5. God will guide you, and things will work out in ways you never expected. The other day, I was talking to one of my friends on the phone. We were talking about our lives and just catching up with each other in general. We spoke about my wedding and my marriage.. and then about fostering. I think we were just in shock at where my life ended up going and how much things have changed. Thinking about our conversation and all that I’ve been reflecting on in my marriage.. I’m in awe of God. He seriously leads us exactly where we are meant to be. When I was younger, I always pictured doing something radical for Jesus. I went to Africa twice and was convinced that one day I would be training teachers or working in an orphanage full time there. It was my dream. My husband has always been the person that loves and serves Jesus in his day to day life, and he never really had a desire for international missions. He doesn’t believe that you need to do something as radical as moving around the world to be following Jesus. And you don’t. Neither one of us was wrong, we just had different dreams (it reminds me of the books Radical and Radically Normal). Anyway we started dating, and I’ve been trying to force my dream on him ever since. I’ve tried to plan trips to Africa, and hubby is all for it (a short term trip), but it’s never worked out. The closest we got was going this summer.. and God closed that door pretty quickly (thank you inevitable collarbone surgery). Every time it didn’t work out, I was so annoyed. I kept wondering why God wouldn’t allow us to serve Him in a big way. My husband showed me that any way you serve God is a “big” way of serving. And our hearts started changing, and we began to pursue foster care. I truly believe God is molding us into who we are meant to be, and who we are meant to be together. I feel like he’s taken each of our dreams and almost meshed them together. Foster care can be considered doing something radical, but it’s also very much just living an ordinary day-to-day life. Maybe not ordinary, but we will definitely be doing ordinary things. This realization has just floored me the past week or so.. because I am so thankful. I used to think I would have to convince hubby to start dreaming of Africa, or that I would end up just letting go of that dream. But I’m not letting go of anything. God is changing my heart, changing my husbands heart, and providing ways for us to serve that we never even imagined. We may go to Africa one day. We may even live there. But I am confident in where we are right now, I’m confident that God is leading us, and that His plans are better than any of my own.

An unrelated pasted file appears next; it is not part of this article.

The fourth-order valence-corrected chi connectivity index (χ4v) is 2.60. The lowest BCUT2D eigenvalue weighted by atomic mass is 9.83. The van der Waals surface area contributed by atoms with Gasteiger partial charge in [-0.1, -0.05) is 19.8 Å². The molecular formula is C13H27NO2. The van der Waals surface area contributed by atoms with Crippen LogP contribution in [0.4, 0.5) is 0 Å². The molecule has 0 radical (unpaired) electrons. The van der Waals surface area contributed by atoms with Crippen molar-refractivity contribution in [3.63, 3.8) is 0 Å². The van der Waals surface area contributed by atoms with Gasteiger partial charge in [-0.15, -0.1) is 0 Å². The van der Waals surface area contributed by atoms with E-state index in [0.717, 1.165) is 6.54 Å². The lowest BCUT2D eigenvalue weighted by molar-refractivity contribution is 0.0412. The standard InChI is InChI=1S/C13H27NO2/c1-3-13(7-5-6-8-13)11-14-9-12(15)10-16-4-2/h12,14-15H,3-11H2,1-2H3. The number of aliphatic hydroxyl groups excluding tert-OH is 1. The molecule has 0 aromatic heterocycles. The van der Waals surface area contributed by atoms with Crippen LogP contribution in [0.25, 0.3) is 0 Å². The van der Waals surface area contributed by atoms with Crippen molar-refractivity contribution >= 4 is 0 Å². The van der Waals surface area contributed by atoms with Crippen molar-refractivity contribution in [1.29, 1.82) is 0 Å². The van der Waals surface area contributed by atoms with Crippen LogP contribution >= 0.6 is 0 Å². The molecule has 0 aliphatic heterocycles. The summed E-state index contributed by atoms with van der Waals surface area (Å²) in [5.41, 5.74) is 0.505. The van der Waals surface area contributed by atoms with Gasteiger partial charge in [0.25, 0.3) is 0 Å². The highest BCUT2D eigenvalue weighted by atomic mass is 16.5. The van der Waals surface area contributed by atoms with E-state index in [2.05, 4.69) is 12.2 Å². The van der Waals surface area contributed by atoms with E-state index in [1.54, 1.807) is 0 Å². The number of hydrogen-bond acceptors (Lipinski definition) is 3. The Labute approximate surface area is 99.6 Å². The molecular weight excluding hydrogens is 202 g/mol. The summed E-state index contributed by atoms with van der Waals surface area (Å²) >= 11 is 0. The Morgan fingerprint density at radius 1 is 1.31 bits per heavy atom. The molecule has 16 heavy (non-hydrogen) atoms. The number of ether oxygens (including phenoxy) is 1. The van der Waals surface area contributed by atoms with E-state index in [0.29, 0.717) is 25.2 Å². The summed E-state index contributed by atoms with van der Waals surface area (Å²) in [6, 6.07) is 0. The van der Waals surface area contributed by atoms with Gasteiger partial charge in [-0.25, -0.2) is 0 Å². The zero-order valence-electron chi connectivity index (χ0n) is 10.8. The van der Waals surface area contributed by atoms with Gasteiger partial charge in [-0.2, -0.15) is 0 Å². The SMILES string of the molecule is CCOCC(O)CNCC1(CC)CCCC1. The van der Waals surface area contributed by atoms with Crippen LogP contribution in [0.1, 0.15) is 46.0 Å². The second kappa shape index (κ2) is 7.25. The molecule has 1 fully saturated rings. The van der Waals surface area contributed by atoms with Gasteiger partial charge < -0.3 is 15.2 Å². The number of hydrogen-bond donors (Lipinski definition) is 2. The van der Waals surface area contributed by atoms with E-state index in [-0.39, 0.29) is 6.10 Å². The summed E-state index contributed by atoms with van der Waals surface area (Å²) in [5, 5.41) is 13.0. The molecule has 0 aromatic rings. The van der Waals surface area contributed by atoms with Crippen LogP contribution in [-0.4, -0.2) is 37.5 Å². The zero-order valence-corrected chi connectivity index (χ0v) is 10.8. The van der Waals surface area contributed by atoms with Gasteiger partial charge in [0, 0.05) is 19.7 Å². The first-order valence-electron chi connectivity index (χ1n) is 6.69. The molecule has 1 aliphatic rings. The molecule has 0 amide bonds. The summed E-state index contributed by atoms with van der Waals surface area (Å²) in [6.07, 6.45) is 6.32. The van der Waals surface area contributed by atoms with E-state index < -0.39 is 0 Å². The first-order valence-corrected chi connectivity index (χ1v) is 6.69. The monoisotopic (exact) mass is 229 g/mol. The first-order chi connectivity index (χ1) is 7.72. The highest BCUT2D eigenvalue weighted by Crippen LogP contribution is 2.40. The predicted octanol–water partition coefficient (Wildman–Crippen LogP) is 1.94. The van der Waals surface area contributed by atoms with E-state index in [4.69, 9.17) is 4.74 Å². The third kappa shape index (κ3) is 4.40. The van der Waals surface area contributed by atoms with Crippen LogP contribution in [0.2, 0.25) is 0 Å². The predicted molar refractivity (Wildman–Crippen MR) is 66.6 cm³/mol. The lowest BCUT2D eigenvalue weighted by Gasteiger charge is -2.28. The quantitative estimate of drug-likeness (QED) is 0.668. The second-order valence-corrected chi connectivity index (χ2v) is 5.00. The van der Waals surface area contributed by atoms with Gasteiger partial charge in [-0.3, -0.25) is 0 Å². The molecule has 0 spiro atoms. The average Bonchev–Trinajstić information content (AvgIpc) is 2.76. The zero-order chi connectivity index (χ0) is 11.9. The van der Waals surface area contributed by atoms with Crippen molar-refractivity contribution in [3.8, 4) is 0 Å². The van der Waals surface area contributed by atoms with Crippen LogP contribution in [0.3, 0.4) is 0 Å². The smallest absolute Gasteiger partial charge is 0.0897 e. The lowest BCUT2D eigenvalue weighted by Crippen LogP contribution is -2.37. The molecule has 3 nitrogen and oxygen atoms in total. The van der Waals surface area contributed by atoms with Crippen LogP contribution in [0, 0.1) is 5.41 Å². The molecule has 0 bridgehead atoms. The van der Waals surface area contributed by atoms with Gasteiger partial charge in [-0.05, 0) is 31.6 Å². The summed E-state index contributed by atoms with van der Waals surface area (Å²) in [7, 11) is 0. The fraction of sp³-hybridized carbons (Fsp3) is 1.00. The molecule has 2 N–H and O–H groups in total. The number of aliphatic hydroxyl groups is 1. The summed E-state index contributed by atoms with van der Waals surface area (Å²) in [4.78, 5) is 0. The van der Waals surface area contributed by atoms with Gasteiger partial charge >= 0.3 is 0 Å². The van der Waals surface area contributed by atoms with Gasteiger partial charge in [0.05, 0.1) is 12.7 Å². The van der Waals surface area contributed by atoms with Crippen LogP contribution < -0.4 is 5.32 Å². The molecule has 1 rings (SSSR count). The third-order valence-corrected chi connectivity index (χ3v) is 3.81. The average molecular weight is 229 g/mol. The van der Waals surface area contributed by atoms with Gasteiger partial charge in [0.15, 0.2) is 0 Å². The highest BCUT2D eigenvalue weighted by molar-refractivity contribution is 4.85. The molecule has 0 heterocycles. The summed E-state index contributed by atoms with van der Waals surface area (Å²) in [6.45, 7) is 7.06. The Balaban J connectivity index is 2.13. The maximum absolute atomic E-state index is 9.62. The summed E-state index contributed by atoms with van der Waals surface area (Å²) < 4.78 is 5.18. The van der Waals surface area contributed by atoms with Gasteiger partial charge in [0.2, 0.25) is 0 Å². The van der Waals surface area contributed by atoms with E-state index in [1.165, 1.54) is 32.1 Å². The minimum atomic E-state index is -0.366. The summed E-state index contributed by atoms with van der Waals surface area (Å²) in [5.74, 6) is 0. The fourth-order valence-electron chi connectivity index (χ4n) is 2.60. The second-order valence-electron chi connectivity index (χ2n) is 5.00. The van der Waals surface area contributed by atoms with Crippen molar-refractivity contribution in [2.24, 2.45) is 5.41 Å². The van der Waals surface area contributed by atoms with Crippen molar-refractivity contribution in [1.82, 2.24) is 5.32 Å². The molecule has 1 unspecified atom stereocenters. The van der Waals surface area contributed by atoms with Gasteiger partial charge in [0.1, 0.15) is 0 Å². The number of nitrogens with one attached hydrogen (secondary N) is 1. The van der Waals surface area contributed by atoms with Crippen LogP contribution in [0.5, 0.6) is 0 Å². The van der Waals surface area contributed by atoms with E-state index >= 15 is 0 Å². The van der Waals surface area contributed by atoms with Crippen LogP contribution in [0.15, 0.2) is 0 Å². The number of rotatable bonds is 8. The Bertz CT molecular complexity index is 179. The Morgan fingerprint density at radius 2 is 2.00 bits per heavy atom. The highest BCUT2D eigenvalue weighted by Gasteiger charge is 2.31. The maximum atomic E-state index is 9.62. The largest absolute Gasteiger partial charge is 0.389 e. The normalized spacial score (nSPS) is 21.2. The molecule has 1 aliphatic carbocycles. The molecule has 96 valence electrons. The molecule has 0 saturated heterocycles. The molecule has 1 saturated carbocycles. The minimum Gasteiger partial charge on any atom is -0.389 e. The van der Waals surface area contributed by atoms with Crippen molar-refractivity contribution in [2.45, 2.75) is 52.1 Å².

I am thrilled to be doing life with my hubby for the rest of our lives. He is my very best friend. Marriage has taught me more about myself and God than any other time in my life. I’m thankful for all that I’ve learned – and eager to continue learning as the years go on.

 

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Mother’s Day 

Today is Mother’s Day. This year, more than ever, I took the time to really think about it. I’m not sure why. Maybe because I have a whole bunch of friends that are now mothers, maybe because I have some friends that are struggling to become mothers, maybe because I thought I would be a foster mother by now. Again, I’m not sure. But I’ve been thinking, praying, and reading about this day for weeks now. And in doing all of that.. I’ve come to realize (even more) what a special mother I have as my own. Through the years, I have learned so much from her. Recently, I was having a conversation with someone about how growing up I always felt closer to peers than family (that’s just who I was as a teen and young adult). That has completely changed now. I am closer to my family now more than ever before and I cannot imagine going a day without talking to them. My mom is an incredible wife, mother, sister and friend. Here are a few of the best things she’s taught me: